- State Funded Employment Services – Regina Chase, DDS spoke about transition to work services. Regina said that transition to employment is usually provided from high school by the Oklahoma Department of Education (OSDE) and the Department of Rehabilitative (DRS) services. When they are not able to provide the employment services, DDS will step in and play a role. If there is an IEP in place for the student and employment training is part the IEP then DDS will not be needed because the responsibility lies with OSDE and DRS. When those options are exhausted or when the person needing employment services is out of school, DDS has a program to support individuals with developmental disabilities to become employed. She explained that the DHS/DDS Employment Services for those ON the waiting list, are state funded services and CAN be accessed while waiting for waiver services. If a person is interested in employment they do NOT have to wait for their name to come to the top of the list. There are two types of employment services the person can receive, Community Integrated Employment (CIE) and Sheltered Workshops. Community Integrated Employment – Job placement, training and support by a certified job coach in community settings such as local business (individual and group)Once a person has been approved for DDS Employment Services you will need to choose a provider depending on the service that was approved, Community Integrated Employment or Shelter workshops. List of Shelter Workshop Providers List of Community Integrated Employment Providers
- For more information contact Regina Chace, Programs Supervisor, Employment/Adult Day Services or (405) 521-4973.
- Sheltered Workshop – is a segregated employment setting and is paid work and training, it includes contract work and volunteer work.
- In order to apply for DDS Employment Services, you will need to call your area DDS office. Apply by clicking HERE. Please NOTE – you need to tell the “Intake” operator that you want to apply for the DDS Employment Service AND the DDS Waiver, if you are interested. You must know these are two different requests. If you only want to apply for the employment services, make sure to explain that, too.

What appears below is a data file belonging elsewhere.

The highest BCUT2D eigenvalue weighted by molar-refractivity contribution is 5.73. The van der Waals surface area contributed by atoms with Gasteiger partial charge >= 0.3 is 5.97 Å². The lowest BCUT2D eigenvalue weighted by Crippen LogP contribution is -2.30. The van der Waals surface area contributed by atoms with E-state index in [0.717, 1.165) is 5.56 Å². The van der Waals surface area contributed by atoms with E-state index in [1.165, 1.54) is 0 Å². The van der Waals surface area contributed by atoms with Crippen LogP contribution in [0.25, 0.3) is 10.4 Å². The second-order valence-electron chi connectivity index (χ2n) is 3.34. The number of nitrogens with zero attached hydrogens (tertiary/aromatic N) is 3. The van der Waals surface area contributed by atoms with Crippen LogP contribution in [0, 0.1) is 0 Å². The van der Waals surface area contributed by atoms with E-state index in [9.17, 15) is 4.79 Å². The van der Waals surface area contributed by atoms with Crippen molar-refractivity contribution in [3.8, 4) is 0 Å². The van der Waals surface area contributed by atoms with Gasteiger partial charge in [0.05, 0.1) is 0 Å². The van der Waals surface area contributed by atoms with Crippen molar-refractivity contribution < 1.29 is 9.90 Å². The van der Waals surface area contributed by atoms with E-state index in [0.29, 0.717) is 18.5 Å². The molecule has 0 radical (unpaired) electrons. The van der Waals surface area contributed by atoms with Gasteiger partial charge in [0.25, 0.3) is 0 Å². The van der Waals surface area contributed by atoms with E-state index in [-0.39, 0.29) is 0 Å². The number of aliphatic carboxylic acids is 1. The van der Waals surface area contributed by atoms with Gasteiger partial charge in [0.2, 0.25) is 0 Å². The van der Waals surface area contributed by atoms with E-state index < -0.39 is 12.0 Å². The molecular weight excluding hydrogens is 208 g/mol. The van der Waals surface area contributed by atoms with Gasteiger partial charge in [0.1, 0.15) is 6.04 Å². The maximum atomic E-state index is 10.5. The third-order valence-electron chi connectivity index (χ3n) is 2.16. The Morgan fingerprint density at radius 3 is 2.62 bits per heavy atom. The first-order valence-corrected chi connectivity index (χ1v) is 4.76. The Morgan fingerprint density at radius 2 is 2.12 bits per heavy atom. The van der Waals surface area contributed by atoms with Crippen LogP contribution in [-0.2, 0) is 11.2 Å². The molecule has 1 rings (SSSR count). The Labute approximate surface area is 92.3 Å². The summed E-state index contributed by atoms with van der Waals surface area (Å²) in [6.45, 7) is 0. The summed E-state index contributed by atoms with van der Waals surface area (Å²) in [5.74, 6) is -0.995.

- Family Questions & Comments
- There was much discussion following the talk about DDS Employment services regarding the lack of information to families and about what employment looks for in students with disabilities. Regina said that her staff has made a concerted effort to educate local teachers about the state employment program in hopes of adding to those who use this program. It was also suggested that they follow up with those areas to see if that kind of awareness improves the number of students accessing that program. It was also discussed that it should be expanded across the state to assure that all students and teachers understand the availability of this program.
- It was also discussed that this kind of information needs to be provided to parents way before it’s time to graduate. Families don’t know or understand how a person with developmental disabilities will be able to be employed and be able to work. This information and supports need to be explained in elementary and middle school to assure that families have a vision for their child’s future.
- One parent also discussed her challenges with accessing respite while her child is receiving Family Support Subsidy. She was able to make a connection with a few other families and professionals who plan to help her navigate the situation. She also mentioned that when she tried to apply for State Funded Personal Care she was told that because she’s “abled body” her daughter would not qualify. She was also connected with a parent who is going to help her navigate that process because that is not how that service is determined. The service is determined by the needs of the person with disabilities, not the parent. Also, please note, this is a single mom attempting to receive some assistance while her daughter waits.
- Next MeetingSequoyah Building, Capitol Complex Room C-47
- Thursday, September 11, 2014 @ 1:30PM